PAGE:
Getting out of TransAlta

I have owned TransAlta (TA.TO) for some time and the stock has not performed well.  It has weighed heavily on my portfolio, especially in the last few months.  It is alway painful to sell for a loss (I keep hearing “it’s even cheaper now so you should keep it” in my mind) but I have disliked this stock for some time and wished I had sold earlier.  Better late than never.

SELL TA.TO @ $14.13

POSTMORTEM

Today, 4th October, this looks like a bad call.  TransAlta closed today at $15.40, up 9% since I sold it.  I was glad to get out of this stock and I would not buy it again now based on its fundamentals, but I sold at the bottom (at the time of most fear).  It is hard to judge a value trap versus a stock that is on sale (irrationally cheap).  Bottom line: I should have gotten out of this stock in March 2012, rather than doubling down.

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6 thoughts on “Getting out of TransAlta

  1. Hi Rob. I had been wanting to sell TA.TO for a couple of months but kept hanging in there thinking, “it can’t go lower, can it?”. I finally pulled the plug. I had a similar experience with ERF.TO. After watching it go down for months I finally got out at $18 in March. Selling ERF was a good move and hopefully selling TA now is also a good move. Happy trading!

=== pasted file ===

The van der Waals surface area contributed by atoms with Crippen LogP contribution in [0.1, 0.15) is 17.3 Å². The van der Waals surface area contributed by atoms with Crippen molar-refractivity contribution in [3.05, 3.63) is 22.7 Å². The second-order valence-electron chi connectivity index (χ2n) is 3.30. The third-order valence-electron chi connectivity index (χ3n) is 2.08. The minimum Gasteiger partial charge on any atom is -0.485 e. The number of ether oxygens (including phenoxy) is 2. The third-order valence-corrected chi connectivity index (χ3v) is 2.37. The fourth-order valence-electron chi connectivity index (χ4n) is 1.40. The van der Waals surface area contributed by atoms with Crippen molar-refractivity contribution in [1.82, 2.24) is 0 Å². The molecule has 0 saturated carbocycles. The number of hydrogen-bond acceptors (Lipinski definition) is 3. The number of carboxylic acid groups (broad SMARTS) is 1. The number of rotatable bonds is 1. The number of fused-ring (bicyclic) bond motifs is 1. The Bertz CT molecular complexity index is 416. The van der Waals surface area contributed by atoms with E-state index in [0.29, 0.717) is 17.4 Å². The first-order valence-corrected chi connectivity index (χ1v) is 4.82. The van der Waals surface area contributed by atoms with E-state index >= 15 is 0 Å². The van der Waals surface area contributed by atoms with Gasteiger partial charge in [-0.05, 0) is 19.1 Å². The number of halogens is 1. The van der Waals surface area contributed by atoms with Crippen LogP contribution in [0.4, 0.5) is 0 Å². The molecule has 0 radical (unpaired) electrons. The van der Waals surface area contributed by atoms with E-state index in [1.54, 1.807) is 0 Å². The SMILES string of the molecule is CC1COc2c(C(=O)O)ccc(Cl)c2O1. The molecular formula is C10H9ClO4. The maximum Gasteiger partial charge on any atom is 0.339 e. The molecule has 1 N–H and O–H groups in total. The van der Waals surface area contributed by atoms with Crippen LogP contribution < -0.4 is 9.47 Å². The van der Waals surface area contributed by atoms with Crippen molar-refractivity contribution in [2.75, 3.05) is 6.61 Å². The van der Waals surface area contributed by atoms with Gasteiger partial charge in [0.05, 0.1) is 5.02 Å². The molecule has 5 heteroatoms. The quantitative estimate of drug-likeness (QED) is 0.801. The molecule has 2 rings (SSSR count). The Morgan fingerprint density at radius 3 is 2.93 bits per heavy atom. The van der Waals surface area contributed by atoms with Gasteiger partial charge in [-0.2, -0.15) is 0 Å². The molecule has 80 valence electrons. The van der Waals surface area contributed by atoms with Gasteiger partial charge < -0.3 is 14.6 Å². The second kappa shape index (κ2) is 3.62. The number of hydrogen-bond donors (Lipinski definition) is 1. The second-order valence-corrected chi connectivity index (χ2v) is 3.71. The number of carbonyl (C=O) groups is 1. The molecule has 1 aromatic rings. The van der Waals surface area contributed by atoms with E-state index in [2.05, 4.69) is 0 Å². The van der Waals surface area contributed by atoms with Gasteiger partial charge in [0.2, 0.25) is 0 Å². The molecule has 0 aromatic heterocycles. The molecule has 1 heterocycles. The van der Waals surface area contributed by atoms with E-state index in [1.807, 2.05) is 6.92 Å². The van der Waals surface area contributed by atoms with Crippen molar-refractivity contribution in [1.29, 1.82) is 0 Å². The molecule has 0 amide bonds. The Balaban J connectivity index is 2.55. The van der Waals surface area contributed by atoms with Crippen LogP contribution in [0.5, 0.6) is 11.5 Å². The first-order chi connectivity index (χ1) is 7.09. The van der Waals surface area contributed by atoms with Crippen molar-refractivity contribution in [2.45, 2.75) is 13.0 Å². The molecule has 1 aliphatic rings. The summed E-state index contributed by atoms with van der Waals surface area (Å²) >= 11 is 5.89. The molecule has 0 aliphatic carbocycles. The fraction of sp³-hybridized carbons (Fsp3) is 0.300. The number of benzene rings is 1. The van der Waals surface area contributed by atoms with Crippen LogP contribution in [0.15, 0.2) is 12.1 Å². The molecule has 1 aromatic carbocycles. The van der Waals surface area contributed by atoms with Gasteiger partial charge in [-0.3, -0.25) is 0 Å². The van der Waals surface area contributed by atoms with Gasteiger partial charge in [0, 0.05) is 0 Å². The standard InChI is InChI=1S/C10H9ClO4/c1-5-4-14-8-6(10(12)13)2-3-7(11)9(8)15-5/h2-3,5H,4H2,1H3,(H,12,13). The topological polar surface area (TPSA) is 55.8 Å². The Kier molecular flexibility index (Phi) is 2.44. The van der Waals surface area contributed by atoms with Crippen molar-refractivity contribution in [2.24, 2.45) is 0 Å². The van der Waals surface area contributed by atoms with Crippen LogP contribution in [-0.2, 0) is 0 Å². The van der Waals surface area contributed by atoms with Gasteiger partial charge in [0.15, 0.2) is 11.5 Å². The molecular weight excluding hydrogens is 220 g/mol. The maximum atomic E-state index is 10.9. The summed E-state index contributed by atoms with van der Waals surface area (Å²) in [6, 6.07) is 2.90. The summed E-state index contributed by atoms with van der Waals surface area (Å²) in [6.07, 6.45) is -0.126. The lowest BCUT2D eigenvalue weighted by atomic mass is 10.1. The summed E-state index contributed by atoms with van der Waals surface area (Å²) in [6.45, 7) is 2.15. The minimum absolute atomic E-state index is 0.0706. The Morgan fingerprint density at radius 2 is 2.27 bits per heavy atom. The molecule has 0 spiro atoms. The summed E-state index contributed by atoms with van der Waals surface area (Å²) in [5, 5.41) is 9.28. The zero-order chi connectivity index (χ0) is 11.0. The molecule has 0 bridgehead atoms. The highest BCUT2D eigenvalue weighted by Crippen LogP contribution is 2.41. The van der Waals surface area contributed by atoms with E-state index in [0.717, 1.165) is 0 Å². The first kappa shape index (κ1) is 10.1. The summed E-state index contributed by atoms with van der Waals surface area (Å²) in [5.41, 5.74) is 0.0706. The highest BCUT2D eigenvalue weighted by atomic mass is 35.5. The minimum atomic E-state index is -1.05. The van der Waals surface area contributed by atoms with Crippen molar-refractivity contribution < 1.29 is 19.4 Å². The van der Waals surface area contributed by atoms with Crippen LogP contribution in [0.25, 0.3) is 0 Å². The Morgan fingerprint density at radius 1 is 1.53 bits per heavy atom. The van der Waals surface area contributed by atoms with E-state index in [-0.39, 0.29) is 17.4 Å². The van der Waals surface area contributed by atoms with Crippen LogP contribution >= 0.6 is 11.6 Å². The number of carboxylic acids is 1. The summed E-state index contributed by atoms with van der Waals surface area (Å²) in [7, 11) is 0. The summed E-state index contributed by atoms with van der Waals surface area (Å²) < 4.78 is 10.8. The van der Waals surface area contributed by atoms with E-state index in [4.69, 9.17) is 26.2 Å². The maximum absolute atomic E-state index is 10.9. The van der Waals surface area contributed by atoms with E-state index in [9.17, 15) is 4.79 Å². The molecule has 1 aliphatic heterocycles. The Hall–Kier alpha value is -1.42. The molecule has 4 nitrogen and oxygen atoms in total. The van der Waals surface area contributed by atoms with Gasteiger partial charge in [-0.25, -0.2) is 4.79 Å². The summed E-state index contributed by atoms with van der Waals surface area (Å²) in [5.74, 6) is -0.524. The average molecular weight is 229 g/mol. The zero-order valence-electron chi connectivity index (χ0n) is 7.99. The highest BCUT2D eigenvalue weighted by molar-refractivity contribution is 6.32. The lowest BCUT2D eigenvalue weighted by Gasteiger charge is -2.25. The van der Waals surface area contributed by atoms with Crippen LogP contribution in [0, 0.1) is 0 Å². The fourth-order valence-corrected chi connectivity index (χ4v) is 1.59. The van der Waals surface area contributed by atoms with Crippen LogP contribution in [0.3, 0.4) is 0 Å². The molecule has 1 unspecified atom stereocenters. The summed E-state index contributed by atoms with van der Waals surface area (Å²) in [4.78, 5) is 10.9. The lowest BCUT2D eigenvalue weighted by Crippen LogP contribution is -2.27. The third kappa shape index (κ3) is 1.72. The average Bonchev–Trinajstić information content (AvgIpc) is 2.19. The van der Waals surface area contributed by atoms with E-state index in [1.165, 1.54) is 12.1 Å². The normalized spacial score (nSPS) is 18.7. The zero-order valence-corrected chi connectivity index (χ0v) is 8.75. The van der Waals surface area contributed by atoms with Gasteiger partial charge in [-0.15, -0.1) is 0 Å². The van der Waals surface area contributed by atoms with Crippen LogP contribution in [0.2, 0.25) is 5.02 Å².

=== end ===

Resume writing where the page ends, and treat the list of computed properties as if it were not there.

2. Thanks, for me it was an easier call as I inherited it from my Dad so I was only down a bit. I also have PGF but that am down almost a grand and like every one I hate selling for a loss.

    Usually I tell everyone that when (dividend) stocks go down it means they are “on sale” did you ever consider simply holding it after all it has a good dividend?

  3. Also it wasn’t a stock I was interested in holding so selling was an easy call. I may also pick it up again once it hits bottom, of course finding bottom isn’t always the easiest thing to do.

  4. Hi Rob, Yes sometimes when a dividend stock goes down it is “on sale”. But occasionally the decline is price reflects a decline in earnings or cash-flow meaning that the value is going down too. It’s hard to differentiate between “good stocks on sale” and “bad stocks in decline” (lots of people were caught out by Yellow Media) but I think that TA will cut its dividend soon.

  5. I’ve kind of divided my stocks into two piles. Permanent holds, things like banks and BCE that, short of a financial collapse will never sell as they regularly increase their dividends. On the other side are stocks I’m interested in Beating the TSX (even wrote an extensive blog post on it) but the problem is I prefer to buy them on the cheap and most are up quite a bit, meaning in a year when I re-balance more than likely they will be lower.

    Also I’m watching MLF and TA to see if I can catch them on a bounce

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